Entrepreneurs Are From Mars, Developers Are From Venus

We loved this article from Adriana Galue, which provides a Manifesto to tackle one of the most common shared pain points for entrepreneurs: communication (or lack thereof) with web and software developers. Sometimes it feels as though you and your developer simply come from different planets! It's not just an issue of language but communication style too. If you can relate to this, perhaps sending Adriana's Manifesto to your developer might help to ease the pain! And we wonder, if we asked our developers for a similar document, how would they ask us to communicate with them?

This month, I have been actively interacting with software developers. After attending a conference about Ruby on Rails, the importance of communication in the success of any startup became very clear to me. If you don’t know Ruby or Rails, no worries. Programming is not the subject of this post. 

Most software developers at some point or another end up having to learn how to effectively interact with customers.

As it turns out, when someone commissions you to do a project, the success of it depends predominantly on how you communicate. Freelancing and consulting takes much more than just knowing how to properly code.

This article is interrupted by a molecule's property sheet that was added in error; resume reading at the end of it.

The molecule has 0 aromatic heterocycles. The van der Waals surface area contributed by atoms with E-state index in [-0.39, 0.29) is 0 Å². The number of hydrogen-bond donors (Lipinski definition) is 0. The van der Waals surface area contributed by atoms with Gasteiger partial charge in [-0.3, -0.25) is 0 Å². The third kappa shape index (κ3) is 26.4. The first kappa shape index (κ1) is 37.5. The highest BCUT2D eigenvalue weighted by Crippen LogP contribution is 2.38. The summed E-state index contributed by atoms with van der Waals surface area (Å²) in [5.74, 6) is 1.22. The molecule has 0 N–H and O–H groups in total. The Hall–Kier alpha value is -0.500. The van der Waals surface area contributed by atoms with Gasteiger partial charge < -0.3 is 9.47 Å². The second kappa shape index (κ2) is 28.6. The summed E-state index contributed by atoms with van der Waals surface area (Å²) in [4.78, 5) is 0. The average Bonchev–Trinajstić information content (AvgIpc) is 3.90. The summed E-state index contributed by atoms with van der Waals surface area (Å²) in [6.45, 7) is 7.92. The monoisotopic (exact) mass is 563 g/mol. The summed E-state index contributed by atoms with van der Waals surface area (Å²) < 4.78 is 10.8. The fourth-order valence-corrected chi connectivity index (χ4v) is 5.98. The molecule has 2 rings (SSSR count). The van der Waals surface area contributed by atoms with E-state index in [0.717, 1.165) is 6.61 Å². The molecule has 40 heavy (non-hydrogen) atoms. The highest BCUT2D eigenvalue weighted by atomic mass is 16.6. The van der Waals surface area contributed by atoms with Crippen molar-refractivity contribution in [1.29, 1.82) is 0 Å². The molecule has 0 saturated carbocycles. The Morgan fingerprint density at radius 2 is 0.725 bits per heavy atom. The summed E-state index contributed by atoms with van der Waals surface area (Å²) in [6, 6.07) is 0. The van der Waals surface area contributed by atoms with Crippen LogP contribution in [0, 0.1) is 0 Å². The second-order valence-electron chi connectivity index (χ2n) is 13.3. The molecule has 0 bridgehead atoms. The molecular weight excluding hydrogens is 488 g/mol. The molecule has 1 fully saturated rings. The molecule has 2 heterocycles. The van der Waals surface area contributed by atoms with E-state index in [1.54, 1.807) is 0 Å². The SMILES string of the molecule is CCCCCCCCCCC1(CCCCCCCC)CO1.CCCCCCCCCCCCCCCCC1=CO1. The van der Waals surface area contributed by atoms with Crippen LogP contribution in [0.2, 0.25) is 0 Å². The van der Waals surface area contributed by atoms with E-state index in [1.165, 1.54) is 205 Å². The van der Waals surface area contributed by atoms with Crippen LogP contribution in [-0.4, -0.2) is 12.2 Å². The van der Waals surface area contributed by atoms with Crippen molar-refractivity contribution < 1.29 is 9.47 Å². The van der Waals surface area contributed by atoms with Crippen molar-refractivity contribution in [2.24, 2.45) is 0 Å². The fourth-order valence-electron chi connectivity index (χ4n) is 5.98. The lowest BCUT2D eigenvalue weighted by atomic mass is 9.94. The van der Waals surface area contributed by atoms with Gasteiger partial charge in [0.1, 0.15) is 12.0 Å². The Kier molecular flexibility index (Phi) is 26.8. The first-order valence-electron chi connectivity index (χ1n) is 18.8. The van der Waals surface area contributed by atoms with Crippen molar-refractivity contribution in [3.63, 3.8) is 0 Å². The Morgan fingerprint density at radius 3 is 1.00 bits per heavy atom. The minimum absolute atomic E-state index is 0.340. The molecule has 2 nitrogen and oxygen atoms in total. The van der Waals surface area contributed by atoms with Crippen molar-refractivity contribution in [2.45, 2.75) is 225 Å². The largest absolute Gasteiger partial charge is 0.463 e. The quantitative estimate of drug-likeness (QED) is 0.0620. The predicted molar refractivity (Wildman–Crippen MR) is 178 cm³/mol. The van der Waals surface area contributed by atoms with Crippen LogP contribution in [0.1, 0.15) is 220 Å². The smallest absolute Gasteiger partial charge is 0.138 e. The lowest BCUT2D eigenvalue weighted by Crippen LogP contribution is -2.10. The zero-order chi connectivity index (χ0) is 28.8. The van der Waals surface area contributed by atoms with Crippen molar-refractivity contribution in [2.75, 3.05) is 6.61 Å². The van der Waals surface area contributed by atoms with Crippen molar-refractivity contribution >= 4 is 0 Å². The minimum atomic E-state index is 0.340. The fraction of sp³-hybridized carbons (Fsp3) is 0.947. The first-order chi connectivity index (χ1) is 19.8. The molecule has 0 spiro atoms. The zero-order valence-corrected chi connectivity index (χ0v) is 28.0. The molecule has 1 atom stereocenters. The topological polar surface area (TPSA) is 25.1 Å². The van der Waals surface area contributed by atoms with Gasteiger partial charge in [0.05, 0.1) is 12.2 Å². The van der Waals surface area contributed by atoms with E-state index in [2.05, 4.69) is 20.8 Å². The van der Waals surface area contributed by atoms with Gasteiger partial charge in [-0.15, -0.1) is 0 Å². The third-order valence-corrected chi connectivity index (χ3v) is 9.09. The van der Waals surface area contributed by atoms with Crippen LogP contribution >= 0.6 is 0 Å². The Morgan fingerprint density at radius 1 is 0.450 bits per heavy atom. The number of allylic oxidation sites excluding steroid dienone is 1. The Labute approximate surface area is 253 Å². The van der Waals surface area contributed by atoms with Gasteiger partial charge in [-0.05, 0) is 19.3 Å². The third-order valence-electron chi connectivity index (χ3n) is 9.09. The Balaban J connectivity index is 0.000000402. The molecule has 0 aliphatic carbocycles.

Critical communication elements include knowing how much information to give and in what format, when to stand up for what you believe on and when to concede. Ultimately, proper communication entails learning how to give an explanation that involves code or any other technical concept. 

The Manifesto


A consultant (you) is someone who does “things” that “shouldn’t be this difficult”. As such, if someone approaches you with a problem, you are there to provide a solution rather than to amplify the problem.

Although this concept seems pretty obvious, many fail to implement it. If you present too many options to solve a problem, your client will inevitably pick the most complex option presented. It is the nature of the consulting business. As such, it is critical that you learn how to present the most appropriate implementation based on a cost/benefit analysis. If your client only has $40K for a project, it doesn’t matter whether the best solution is one that costs $100K to implement. Solve the problem within the available budget and forget about the optimal solution. If you still think that presenting more options is better, try going to the grocery store and standing up for one minute in the cereal aisle. Our brains have not yet evolved to effectively choose between 30 different cereal brands. I still always choose Corn Flakes. 


Concentrate on big picture business objectives. Don’t let the client get caught up in the small details.

Presenting too many options as potential solutions to a problem leads to an over focus in the details.